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“The Singularity is Here” – Paintings by Leah Montalto

“The Singularity is Here” – Paintings by Leah Montalto

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Leah Montalto


Left-click on the thumbnails below to see a higher-resolution, downloadable image of each painting.

The U.S. Transhumanist Party is pleased to feature art by painter Leah Montalto, inspired by the concept of the Singularity. These paintings were originally exhibited at the Reis Experimental Gallery in Long Island City, NY, during March 23-25, 2016. See the page for the original exhibit, “The Singularity is Here“.

The paintings are a celebratory valuing of life. They are symbolic of the wonder inherent in the art of creation and building, alluding to the potential for the advancement of civilization.  The paintings celebrate the impulse toward reason, innovation, creation, and liberty.”  – Leah Montalto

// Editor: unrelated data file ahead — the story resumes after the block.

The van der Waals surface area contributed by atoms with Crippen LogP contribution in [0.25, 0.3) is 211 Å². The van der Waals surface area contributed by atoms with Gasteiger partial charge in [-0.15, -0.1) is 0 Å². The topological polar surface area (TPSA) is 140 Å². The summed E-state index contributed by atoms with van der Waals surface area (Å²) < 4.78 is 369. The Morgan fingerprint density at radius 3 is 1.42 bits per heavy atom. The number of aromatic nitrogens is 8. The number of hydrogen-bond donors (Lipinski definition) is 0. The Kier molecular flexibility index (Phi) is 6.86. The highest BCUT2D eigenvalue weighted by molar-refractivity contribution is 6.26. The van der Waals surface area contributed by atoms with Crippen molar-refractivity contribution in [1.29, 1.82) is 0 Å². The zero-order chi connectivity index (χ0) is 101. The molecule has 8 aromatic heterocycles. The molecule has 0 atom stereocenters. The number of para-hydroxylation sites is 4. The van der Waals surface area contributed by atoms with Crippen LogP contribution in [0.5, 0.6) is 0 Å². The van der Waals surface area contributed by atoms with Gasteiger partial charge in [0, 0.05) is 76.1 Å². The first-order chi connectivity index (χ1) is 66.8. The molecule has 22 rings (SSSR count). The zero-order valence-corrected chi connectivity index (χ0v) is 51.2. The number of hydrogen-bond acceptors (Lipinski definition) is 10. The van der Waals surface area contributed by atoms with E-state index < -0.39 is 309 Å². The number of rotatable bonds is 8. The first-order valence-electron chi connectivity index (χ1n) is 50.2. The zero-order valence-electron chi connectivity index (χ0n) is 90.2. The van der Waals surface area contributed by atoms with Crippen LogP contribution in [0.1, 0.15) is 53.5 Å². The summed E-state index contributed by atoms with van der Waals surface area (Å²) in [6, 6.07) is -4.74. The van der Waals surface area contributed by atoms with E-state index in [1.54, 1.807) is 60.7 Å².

Description from “The Singularity is Here” Exhibit: 

In her large-scale paintings, Leah Montalto explores the visible and the invisible, the physical and the metaphysical, envisioning an expansion in both material and inner dimensions. With a masterful deployment of color, and a dynamic sense of motion, her paintings defy convention by simultaneously revealing two paradoxical perspectives.

From one perspective, Montalto’s paintings are classical landscapes, inspired by the tradition of the Hudson River Landscape School.   Montalto creates futurist landscapes, taking the viewer on a three-dimensional journey through outer space, and through imagined nanotech creation scenes in scales both massive and miniature.  Structures break apart, coalesce, and reform as she evokes the spirit of creation, transformation, and reconstruction.